That imposing building is now complemented by perhaps its opposite: a lyrical new extension, The Reach, which architect Steven Holl’s firm designed with Hollander after winning the competition for the project six years ago. Defined by its curving white titanium concrete walls and open lawns and gardens that also host performances and events, “it’s not for the elite; it’s for everyone.”
In a tour organized by the American Institute of Architect’s DC chapter, Chris McVoy, a senior partner at Steven Holl’s office, and Hollander, explained how the building and landscape were designed as one. “The experience is inside and outside simultaneously.” The buildings shape the landscape and vice versa; their forms riff off each other. “There is music, dance, theater in the building and the landscape,” Hollander added.
The Reach has seven entrances and five stairways, creating multiple ways to access the 10 interior stages, performance spaces, and practice areas, which are buried under sloping green roofs. McVoy and Hollander said the goals was to create a sense of “porosity” or openness to the surrounding landscape.
And indeed almost all the performance spaces within The Reach have massive windows that not only pour in light but provide views of the gardens and Potomac River beyond. McVoy said it has taken the opera and ballet performers some time to adjust to all the light, as they are used to practicing in black boxes. But they have taken to the windows that face into hallways and allow visitors to peer in. “Performers love to be seen.”
Steven Holl is from Seattle and is inspired by the Puget Sound, so all of his projects incorporate water in some form, Hollander said. As visitors descend the terraces into the landscape, either through steps or paths, or meander down the lawn through the buildings, they discover a fountain meant to be a “mirror to the sky” that also connects visitors to the experience of the river just below.
Hollander believes his role was to “help Steven Holl’s vision grow.” That vision was to use the landscape to create a “living memorial to Kennedy,” who was assassinated in 1963. Through seasonal change, the landscape itself gives a performance imbued with meaning.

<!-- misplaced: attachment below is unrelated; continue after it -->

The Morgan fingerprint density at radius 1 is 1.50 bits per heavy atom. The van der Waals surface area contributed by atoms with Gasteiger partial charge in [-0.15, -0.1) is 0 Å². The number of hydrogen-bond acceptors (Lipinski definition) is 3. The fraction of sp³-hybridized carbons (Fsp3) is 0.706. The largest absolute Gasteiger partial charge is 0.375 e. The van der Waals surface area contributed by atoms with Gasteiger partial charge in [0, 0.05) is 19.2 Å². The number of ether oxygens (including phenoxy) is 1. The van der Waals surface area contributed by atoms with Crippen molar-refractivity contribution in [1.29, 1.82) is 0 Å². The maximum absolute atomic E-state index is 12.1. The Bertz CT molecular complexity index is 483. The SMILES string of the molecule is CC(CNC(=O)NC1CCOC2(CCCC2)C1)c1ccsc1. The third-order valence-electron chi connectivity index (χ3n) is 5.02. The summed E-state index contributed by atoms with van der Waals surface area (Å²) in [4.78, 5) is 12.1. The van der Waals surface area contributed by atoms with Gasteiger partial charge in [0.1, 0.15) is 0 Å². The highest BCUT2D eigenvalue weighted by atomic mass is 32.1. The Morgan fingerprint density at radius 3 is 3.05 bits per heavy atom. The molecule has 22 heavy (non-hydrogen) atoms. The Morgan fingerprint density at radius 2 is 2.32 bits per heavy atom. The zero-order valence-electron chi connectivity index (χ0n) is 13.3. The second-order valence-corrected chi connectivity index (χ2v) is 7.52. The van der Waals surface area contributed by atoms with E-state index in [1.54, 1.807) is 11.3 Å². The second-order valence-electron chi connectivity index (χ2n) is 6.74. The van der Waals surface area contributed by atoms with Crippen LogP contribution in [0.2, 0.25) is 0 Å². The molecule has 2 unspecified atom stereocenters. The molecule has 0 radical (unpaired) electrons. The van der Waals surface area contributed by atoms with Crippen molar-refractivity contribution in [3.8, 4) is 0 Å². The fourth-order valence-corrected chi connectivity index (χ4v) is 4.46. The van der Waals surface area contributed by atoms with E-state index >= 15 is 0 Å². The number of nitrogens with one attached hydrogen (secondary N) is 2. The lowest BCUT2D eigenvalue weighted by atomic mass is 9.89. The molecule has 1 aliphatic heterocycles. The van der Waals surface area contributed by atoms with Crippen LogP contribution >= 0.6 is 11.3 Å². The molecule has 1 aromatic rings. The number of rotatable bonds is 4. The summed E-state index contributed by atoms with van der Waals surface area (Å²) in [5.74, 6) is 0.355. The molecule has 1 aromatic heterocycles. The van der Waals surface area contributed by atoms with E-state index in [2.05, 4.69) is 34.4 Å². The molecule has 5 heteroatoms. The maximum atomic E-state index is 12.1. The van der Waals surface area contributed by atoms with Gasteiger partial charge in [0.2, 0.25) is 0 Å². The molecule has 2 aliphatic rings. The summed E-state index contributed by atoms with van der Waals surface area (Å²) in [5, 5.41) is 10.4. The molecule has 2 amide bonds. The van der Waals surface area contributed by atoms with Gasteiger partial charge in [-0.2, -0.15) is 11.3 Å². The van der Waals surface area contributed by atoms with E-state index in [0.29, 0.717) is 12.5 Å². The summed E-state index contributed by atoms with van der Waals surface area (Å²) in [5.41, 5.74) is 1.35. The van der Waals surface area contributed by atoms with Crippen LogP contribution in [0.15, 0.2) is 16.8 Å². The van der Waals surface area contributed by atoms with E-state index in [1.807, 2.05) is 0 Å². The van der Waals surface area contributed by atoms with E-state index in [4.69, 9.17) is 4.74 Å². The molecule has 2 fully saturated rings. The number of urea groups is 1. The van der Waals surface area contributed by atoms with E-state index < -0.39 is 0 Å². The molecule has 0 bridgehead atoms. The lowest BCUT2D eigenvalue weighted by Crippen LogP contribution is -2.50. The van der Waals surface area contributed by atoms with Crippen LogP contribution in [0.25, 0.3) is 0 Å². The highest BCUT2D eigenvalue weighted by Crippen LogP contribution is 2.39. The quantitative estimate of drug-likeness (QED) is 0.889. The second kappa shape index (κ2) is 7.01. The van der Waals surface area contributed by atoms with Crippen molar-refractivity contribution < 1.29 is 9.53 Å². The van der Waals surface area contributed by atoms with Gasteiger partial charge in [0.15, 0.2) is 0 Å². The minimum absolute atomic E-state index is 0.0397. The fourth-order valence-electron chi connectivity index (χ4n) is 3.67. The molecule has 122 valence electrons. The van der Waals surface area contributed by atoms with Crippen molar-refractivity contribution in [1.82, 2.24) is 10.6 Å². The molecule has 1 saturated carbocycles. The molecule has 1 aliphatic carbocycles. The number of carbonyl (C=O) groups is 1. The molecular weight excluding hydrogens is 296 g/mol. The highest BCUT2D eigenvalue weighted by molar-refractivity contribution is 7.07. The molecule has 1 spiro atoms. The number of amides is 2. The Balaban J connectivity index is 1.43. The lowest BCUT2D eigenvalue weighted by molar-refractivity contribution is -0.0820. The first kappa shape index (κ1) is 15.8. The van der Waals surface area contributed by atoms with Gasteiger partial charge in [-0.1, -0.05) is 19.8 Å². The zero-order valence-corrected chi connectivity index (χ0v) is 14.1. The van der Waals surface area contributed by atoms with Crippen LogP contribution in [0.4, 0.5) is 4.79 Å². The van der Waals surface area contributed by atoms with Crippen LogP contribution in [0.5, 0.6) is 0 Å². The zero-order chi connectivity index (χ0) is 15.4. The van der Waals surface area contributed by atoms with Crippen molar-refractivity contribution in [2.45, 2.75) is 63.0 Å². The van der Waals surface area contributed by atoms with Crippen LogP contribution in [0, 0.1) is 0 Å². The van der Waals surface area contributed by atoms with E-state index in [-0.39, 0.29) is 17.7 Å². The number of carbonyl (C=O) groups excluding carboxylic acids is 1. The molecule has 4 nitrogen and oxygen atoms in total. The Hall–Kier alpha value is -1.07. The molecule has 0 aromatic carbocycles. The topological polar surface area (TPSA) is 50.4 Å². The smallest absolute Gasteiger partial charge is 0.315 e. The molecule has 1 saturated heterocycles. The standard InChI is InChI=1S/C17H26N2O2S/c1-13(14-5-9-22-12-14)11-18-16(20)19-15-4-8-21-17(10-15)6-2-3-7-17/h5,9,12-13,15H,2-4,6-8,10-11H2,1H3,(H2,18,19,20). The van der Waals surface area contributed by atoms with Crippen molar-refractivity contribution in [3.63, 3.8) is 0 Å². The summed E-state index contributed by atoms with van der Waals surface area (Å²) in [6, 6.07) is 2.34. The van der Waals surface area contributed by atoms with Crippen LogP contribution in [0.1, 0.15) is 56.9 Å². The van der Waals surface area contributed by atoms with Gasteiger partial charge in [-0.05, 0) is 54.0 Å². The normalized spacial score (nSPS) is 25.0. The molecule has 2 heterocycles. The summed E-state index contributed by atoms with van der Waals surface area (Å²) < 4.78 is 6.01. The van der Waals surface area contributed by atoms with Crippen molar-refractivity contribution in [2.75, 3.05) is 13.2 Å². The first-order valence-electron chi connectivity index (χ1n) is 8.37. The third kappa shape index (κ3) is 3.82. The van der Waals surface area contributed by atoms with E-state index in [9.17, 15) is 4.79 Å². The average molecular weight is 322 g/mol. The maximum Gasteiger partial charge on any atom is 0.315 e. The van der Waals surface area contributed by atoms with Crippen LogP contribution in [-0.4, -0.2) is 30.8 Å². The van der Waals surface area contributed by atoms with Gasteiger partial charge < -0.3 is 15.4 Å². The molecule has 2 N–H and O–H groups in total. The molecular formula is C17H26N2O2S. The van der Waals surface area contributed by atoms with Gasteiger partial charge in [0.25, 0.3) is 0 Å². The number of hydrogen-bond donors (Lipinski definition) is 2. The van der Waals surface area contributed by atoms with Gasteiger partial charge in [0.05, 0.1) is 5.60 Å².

For example, a grove of 35 prehistoric Gingkos trees — 35 because Kennedy was the 35th president — at the far end of the landscape turn a bright yellow in autumn and drop all their leaves at once around the time that Kennedy was assassinated.
Aside from that poetic arboreal piece, there are redbuds that burst out in spring; waist-high, immersive meadows of perennials, such as verbena, echinacea, rudbeckia and heptacodium that attract bees and butterflies in the summer; and red maples, gingkos, and sweetgums that overlay warm layers of color in the fall. The meadows are perhaps the most effective draw, pulling you into the landscape and out of the city. In the winter, the trees and grasses “keep their form.” Sprinkled throughout the gardens are works of public art.
To keep The Reach as accessible as possible, there are no obvious security elements. McVoy said the space is open to the public from 10AM to midnight year-round, and ample use of cameras means the security is largely invisible. “The goal is to make an open and inviting space that reflects Kennedy and his ideals.” Any issues identified by camera result in a drop-by from one of the Kennedy Center’s red jacketed ushers or the nearby patrols of the National Park Service and DC Metro police.
For Hollander, perhaps the toughest design and technical challenge was creating a lawn that essentially continued up one side of the main pavilion. As the “warped plane” becomes more vertical it turns into a sedum green wall that had to be carefully structured and planted. Creating an irrigation system that keeps both the upper and lower parts of the swoop well-hydrated year-round was challenging.
Hollander writes that “the irrigation system has an advanced web-based system with the ability to confirm water flow, water pressure, water temperature, ability to self-empty prior to frost, and refill right after temperatures warm up, so that the irrigation can effectively run 24/7, 365 days a year.” The swoop has been there about a year now and is “acclimating well.”
The team behind The Reach also addressed major connectivity issues as well. A much-needed pedestrian and bicycle connection between the upper levels of the Kennedy Center and the Potomac River below has finally been forged. Bicyclists can now wind through the new landscape and use the bridge to connect to Georgetown.
But there are few issues: the new bridge is perhaps too narrow, and there was an absence of bicycle parking anywhere in The Reach. I doubt the design team wants bicyclists locking their bikes to the beautifully-crafted handrails in the gardens, which is now happening.